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The effect of light intensity and shear stress on microbial biostabilization and the community composition of natural biofilms

Authors Schmidt H, Thom M, Wieprecht S, Manz W, Gerbersdorf SU

Received 30 June 2017

Accepted for publication 11 September 2017

Published 22 February 2018 Volume 2018:9 Pages 1—16


Checked for plagiarism Yes

Review by Single-blind

Peer reviewers approved by Dr Colin Mak

Peer reviewer comments 2

Editor who approved publication: Dr Muhammad Mukhtar

Holger Schmidt,1 Moritz Thom,2 Silke Wieprecht,3 Werner Manz,1 Sabine Ulrike Gerbersdorf3

1Institute for Integrated Natural Sciences, University of Koblenz-Landau, Koblenz, 2Forschungszentrum Küste, Leibniz Universität Hannover, Hannover, 3Institute for Modelling Hydraulic and Environmental Systems, University of Stuttgart, Stuttgart, Germany

Abstract: Biofilms constitute an important issue in microbial ecology, due to their high ecological and economic relevance, but the impact of abiotic conditions and microbial key players on the development and functionality of a natural biofilm is still little understood. This study investigated the effects of light intensity (LI) and bed shear stress (BSS) and the role of dominant microbes during the formation of natural biofilms and particularly the process microbial biostabilization. A comprehensive analysis of microbial biomass, extracellular polymeric substances produced, and the identification of dominant bacterial and algal species was correlated with assessment of biofilm adhesiveness/stability. LI and BSS impacted the biofilms in very different ways: biofilm adhesiveness significantly increased with LI and decreased with BSS. Moreover, microbial biomass and the functional organization of the bacterial community increased with LI, while the dynamics in the bacterial community increased with BSS. Most stable biofilms were dominated by sessile diatoms like Achnanthidium minutissimum or Fragilaria pararumpens and bacteria with either filamentous morphology, such as Pseudanabaena biceps, or a potential high capacity for extracellular polymeric-substance production, such as Rubrivivax gelatinosus. In contrast, microbes with high motility, such as Nitzschia fonticola, Pseudomonas fluorescens, and Caulobacter vibrioides, dominated the least adhesive biofilms. Their movement and potential antibiotic production could have had a disruptive impact on the biofilm matrix, which decreased its stability. This is the first study to unveil the link between abiotic conditions and resulting shifts in key microbial players to impact the ecosystem-service microbial biostabilization.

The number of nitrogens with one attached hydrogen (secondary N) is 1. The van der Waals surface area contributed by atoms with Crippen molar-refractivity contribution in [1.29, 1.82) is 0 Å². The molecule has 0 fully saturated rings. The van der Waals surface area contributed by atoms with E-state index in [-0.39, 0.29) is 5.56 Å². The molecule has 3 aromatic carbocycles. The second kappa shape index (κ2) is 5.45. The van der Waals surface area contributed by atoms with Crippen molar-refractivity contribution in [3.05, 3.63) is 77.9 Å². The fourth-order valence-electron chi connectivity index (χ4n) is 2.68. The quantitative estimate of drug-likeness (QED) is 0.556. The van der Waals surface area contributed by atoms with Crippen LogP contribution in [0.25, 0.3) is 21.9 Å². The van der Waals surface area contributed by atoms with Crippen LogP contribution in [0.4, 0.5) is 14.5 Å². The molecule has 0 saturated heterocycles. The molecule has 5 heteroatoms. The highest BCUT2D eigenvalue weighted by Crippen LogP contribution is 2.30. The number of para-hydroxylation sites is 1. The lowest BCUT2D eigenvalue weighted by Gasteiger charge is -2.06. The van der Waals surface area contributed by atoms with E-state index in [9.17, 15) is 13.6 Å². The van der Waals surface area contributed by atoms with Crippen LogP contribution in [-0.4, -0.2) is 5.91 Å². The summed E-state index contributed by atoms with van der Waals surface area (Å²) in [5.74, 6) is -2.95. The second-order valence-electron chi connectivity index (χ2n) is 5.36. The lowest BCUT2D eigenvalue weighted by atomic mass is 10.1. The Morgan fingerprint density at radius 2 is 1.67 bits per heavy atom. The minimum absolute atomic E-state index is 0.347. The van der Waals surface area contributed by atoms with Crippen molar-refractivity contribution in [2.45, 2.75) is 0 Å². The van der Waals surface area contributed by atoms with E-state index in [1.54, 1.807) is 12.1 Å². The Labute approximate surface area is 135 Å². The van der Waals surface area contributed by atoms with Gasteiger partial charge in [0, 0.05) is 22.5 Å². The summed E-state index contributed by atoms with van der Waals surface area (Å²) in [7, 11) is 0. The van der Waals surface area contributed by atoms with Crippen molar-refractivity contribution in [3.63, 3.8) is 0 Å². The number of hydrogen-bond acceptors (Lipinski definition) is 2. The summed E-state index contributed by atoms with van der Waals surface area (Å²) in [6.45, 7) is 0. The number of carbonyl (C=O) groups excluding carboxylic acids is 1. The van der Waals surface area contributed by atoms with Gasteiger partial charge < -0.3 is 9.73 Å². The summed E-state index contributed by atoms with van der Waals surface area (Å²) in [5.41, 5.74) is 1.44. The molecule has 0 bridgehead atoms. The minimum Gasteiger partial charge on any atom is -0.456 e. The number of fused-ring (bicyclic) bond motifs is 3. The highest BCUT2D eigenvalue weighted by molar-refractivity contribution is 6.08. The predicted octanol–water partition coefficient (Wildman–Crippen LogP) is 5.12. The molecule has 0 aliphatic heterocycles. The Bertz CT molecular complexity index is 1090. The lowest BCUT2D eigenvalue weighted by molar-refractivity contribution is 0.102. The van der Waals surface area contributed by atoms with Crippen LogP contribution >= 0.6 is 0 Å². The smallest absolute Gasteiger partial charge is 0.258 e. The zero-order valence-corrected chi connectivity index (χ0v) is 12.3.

Keywords: microbial biostabilization, natural biofilms, abiotic factors, microbial community, mesocosm

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